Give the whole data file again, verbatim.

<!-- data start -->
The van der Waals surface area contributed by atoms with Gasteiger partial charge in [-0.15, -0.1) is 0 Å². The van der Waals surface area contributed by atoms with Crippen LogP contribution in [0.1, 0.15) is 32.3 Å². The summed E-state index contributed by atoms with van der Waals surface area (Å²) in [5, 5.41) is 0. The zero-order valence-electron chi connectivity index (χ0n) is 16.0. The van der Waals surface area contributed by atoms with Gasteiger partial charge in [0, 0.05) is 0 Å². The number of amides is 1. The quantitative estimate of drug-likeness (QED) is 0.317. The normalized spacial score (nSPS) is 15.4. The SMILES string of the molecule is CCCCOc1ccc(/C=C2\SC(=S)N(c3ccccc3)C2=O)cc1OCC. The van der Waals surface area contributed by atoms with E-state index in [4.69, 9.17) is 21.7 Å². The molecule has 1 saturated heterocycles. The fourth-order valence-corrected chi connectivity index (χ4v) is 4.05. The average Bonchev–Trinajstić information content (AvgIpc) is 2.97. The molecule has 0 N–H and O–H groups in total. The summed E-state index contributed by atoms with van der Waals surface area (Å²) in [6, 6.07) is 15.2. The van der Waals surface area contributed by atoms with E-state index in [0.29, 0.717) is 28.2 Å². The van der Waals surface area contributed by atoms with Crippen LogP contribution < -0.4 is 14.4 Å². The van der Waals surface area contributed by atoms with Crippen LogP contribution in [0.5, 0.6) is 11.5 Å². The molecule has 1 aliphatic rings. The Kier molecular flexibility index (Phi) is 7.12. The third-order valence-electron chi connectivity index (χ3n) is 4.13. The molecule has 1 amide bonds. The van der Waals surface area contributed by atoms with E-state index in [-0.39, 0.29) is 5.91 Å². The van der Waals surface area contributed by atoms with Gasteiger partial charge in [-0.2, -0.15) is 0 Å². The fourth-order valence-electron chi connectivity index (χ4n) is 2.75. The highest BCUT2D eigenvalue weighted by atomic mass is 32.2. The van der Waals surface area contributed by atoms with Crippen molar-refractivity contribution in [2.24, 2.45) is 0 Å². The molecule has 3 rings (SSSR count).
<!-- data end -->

The van der Waals surface area contributed by atoms with Gasteiger partial charge in [-0.15, -0.1) is 0 Å². The van der Waals surface area contributed by atoms with Crippen LogP contribution in [0.1, 0.15) is 32.3 Å². The summed E-state index contributed by atoms with van der Waals surface area (Å²) in [5, 5.41) is 0. The zero-order valence-electron chi connectivity index (χ0n) is 16.0. The van der Waals surface area contributed by atoms with Gasteiger partial charge in [0, 0.05) is 0 Å². The number of amides is 1. The quantitative estimate of drug-likeness (QED) is 0.317. The normalized spacial score (nSPS) is 15.4. The SMILES string of the molecule is CCCCOc1ccc(/C=C2\SC(=S)N(c3ccccc3)C2=O)cc1OCC. The van der Waals surface area contributed by atoms with E-state index in [4.69, 9.17) is 21.7 Å². The molecule has 1 saturated heterocycles. The fourth-order valence-corrected chi connectivity index (χ4v) is 4.05. The average Bonchev–Trinajstić information content (AvgIpc) is 2.97. The molecule has 0 N–H and O–H groups in total. The summed E-state index contributed by atoms with van der Waals surface area (Å²) in [6, 6.07) is 15.2. The van der Waals surface area contributed by atoms with E-state index in [0.29, 0.717) is 28.2 Å². The van der Waals surface area contributed by atoms with Crippen LogP contribution < -0.4 is 14.4 Å². The van der Waals surface area contributed by atoms with Crippen LogP contribution in [0.5, 0.6) is 11.5 Å². The molecule has 1 aliphatic rings. The Kier molecular flexibility index (Phi) is 7.12. The third-order valence-electron chi connectivity index (χ3n) is 4.13. The molecule has 1 amide bonds. The van der Waals surface area contributed by atoms with E-state index in [-0.39, 0.29) is 5.91 Å². The van der Waals surface area contributed by atoms with Gasteiger partial charge in [-0.2, -0.15) is 0 Å². The fourth-order valence-electron chi connectivity index (χ4n) is 2.75. The highest BCUT2D eigenvalue weighted by atomic mass is 32.2. The van der Waals surface area contributed by atoms with Crippen molar-refractivity contribution in [2.24, 2.45) is 0 Å². The molecule has 3 rings (SSSR count).